That argument has been addressed in the previous discussions. Do you have an argument that hasn't been addressed? If not, do you have evidence of a change (inside or outside Wikipedia) likely to result in a different outcome? —David Levy 21:11, 1 May 2012 (UTC)
Incorrect; this argument has been aired in the previous discussions, but not yet addressed - hence the move request. Maculosae tegmine lyncis (talk) 21:58, 1 May 2012 (UTC)
What do you mean by "addressed"? Are you suggesting that the argument has been ignored? Others have responded to it by explaining why they disagree that it's a valid reason to move the article. —David Levy 22:08, 1 May 2012 (UTC)
Maculosae tegmine lyncis, your principle argument is just basically a rephrasing of previous argument that an internationally recognised country should take precedence over sub-national units like a U.S. state. And others have responded by saying that it is irrelevant, and it should instead be determined based on which one is significantly more commonly searched for and read than other meanings -- since there is no evidence that the Eurasian country is significantly more commonly searched for than the U.S. state, then the page on the former should not be moved. Cheers. Zzyzx11 (talk) 01:43, 2 May 2012 (UTC)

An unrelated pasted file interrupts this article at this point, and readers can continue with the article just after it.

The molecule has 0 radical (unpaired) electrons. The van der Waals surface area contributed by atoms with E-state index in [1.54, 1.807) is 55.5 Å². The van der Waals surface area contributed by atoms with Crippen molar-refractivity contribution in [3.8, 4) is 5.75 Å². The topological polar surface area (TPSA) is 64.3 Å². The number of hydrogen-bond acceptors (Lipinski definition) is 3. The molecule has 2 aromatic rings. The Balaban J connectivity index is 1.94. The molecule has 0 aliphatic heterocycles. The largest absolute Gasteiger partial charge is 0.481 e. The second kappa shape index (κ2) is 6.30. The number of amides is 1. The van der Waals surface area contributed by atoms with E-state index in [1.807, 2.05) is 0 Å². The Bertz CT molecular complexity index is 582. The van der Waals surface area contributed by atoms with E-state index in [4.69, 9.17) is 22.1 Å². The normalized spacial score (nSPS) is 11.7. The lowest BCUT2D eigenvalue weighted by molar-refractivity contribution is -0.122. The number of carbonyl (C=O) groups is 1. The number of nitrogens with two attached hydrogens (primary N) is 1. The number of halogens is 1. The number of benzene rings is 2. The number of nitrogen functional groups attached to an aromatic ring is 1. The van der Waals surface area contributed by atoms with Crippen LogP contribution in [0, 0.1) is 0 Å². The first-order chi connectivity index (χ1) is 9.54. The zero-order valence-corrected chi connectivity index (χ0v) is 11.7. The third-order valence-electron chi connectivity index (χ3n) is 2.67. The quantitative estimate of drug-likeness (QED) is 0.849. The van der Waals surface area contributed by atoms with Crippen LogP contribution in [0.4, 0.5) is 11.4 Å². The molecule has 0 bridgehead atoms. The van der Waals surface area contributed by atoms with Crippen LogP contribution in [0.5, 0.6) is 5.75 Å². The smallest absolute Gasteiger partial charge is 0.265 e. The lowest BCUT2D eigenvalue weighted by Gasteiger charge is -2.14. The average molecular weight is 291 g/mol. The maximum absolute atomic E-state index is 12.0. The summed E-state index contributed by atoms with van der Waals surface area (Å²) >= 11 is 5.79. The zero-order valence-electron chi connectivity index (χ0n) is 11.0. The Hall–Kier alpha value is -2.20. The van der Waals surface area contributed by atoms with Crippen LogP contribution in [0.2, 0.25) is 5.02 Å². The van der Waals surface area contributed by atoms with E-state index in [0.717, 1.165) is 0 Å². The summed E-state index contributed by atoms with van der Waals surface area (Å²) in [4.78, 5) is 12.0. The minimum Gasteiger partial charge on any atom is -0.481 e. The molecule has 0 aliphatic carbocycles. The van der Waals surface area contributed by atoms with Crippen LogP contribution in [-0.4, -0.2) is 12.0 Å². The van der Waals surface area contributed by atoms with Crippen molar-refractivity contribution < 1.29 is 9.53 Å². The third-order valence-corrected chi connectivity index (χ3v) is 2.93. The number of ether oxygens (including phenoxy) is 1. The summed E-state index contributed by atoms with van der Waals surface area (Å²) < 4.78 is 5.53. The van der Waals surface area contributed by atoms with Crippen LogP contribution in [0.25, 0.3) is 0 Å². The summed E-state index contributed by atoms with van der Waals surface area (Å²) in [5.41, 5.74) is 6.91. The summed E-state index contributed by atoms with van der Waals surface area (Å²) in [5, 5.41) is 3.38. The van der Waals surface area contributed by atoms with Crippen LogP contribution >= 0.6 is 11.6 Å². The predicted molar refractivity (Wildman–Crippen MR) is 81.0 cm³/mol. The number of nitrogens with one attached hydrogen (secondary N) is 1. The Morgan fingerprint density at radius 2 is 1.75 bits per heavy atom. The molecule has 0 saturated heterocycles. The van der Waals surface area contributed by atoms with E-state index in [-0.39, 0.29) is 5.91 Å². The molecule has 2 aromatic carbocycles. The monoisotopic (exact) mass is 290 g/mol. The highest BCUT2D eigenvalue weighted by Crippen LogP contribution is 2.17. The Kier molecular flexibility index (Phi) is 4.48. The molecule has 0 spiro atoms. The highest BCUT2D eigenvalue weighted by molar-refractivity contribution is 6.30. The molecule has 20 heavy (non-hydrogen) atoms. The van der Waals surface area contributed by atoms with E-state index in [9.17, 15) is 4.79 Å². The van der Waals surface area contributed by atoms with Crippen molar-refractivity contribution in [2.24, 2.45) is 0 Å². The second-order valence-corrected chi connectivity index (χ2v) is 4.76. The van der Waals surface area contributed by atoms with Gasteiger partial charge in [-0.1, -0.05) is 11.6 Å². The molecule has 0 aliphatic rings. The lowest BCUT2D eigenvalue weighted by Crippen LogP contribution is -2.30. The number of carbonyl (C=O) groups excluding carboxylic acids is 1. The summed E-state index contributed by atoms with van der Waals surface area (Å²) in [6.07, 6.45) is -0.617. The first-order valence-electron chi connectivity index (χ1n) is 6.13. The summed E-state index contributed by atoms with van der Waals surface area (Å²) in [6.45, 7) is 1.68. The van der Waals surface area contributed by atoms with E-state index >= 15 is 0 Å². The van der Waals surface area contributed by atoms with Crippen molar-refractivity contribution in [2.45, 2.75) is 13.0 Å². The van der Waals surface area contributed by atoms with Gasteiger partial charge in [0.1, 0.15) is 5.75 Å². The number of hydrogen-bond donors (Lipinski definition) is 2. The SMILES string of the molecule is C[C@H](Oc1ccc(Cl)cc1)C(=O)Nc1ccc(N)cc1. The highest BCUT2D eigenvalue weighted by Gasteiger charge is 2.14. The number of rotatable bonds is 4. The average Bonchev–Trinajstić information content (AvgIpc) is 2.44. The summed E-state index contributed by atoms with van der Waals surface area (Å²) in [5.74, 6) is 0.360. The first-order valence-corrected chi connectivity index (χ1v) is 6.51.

Waa, what have I done, seemingly stumbled into a nest of entrenched POV Warriors! So as not to get too bogged down in the war of attrition that seems to have claimed the above attempts, if, as seems to be being suggested, naming should be per current Wikipedia:Polices, then most relevant seem to be NPOV Naming, WP:BIAS, and most of all Disambiguation - Primary Topics: per the last, a topic may be "primary" by (1) Usage and (2) Long-term significance. If (1) needs to be addressed (apparently in certain instances - surely here - "only one sense of primacy is relevant"), the usurped (UN Member etc) does have more far page views (per User:Henrik's stats tool) than the pretender (the administrative division); and "web presence" may not always be the best guide to "long-term significance", otherwise Justin Bieber would apparently be more significant to the history of culture and civilization than the Athenian Democracy, etc. So, with (1) out the way, if we are agreed that (2) "Long-term significance" is here the key determinant, then:
Firstly, there's no need for name-calling ("entrenched POV Warriors"). This implies that mere disagreement with your position is unreasonable. Likewise, your farcical photo comparison is needlessly insulting.
Secondly, you still aren't introducing any arguments not already addressed in previous discussions (the "war of attrition", as you call it, again implying that no response other than compliance with the move requests is reasonable).
The two criteria described at WP:PRIMARYTOPIC (which I helped to write, incidentally) are considered together. In this instance, neither establishes primacy for one of the "Georgia" topics.
Among our readers, the gap in usage is far too small.